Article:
Last week, I gave two lectures at the Programming Language Implementation Summer School (PLISS). PLISS was very well organized and the students and other presenters made for a very enjoyable week of new ideas, learning, and discussing.

For my own lectures, I decided to take an approach that focused more on the high-level ideas and can introduce a wider audience to how we build interpreters and a range of techniques for just-in-time compilation.

Of course, I also wanted to talk a little bit about our own work. Thus, both lectures come with the strong bias of meta-compilation systems. My interpreter lecture is informed by our upcoming OOPSLA paper, which shows that in the context of meta-compilation systems, abstract-syntax-tree interpreters are doing surprisingly well compared to bytecode interpreters.

My lecture on just-in-time compilation of course also went into how meta-compilation works and how it enables us to build languages that can reach state-of-the-art performance by compiling a user program through our interpreters. While it’s still a lot of work, the big vision is that one day, we might just define the grammar, provide a few extra details of how the language is to be executed, and then some kind of toolchain gives us a language runtime that executes user programs with state-of-the-art performance.

One can still dream… 🤓

When preparing these lectures, I was also looking back at the lectures I gave in 2019 for a summer school at Dagstuhl. Perhaps, this material will at some point form its own course on Virtual Machines. Another of those dreams…


I have to admit, the original abstracts don’t quite represent the final lectures. So, I’ll also include the outlines in addition to the slides.

Interpreters: Everywhere And All The Time

Implementers often start with an interpreter to sketch how a language may work. They are easy to implement and great to experiment with. However, they are also an essential part of dynamic language implementations. We will talk about the basics of abstract syntax trees, bytecodes, and how these ideas can be used to implement a language. We will also look into optimizations for interpreters: how AST and bytecode interpreters can use run-time feedback to improve performance, and discuss how super nodes and super instructions allows us to make effective use of modern CPUs.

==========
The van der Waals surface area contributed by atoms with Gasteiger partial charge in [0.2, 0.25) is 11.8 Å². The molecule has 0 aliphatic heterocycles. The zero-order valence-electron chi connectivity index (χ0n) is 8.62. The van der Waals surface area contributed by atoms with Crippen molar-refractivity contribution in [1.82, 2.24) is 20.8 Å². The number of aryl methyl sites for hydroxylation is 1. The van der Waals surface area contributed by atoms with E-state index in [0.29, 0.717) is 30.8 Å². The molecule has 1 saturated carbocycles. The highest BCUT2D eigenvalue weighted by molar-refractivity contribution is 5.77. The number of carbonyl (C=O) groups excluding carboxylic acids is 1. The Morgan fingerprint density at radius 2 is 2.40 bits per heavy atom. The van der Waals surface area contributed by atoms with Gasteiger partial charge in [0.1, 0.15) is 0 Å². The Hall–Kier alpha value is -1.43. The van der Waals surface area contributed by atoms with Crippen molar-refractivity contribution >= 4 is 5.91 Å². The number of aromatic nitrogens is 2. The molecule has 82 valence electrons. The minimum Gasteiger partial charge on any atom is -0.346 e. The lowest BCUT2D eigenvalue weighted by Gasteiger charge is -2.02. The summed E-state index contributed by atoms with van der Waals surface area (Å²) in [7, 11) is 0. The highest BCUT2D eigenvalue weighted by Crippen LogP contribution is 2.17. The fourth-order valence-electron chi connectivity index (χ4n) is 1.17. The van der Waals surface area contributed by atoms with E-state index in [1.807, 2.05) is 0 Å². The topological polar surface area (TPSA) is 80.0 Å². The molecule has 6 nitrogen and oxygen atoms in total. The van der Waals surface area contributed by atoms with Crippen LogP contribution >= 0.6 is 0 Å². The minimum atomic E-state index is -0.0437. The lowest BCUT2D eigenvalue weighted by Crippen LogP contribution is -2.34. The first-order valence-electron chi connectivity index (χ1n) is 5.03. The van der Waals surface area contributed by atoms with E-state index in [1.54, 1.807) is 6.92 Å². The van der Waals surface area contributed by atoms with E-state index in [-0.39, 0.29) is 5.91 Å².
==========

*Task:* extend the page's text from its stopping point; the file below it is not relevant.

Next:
• How are programming languages implemented?
  • Types of interpreters
    • abstract syntax tree
    • bytecode
  • Interpreter optimizations
    • Lookup caching
    • AST/bytecode-level inlining
    • Library lowering, library intrinsification
    • Super nodes, super instructions
    • Self-optimization, bytecode quickening

A Brief Introduction to Just-in-Time Compilation

Since the early days of object-oriented languages, run-time polymorphism has been a challenge for implementers. Smalltalk and Self pushed many ideas to an extreme, their implementers had to invent techniques such as: lookup caches, tracing and method-based compilation, deoptimization, and maps. While these ideas originated in the ’80s and ‘90s, they are key ingredients of today’s just-in-time compilers for Java, Ruby, Python, JavaScript.

  • Just-in-time compilation
    • Basic assumptions and application behavior
    • Selection of compilation units
    • Executing Dynamic Languages
    • Using Run-Time Feedback
    • Metacompilation
  • Efficient Data Representation
    • Maps, hidden classes, shapes
    • Storage strategies
    • Handling concurrency and parallelism

If you have any questions, I am more than happy to answer, possibly on Twitter @smarr or Mastodon.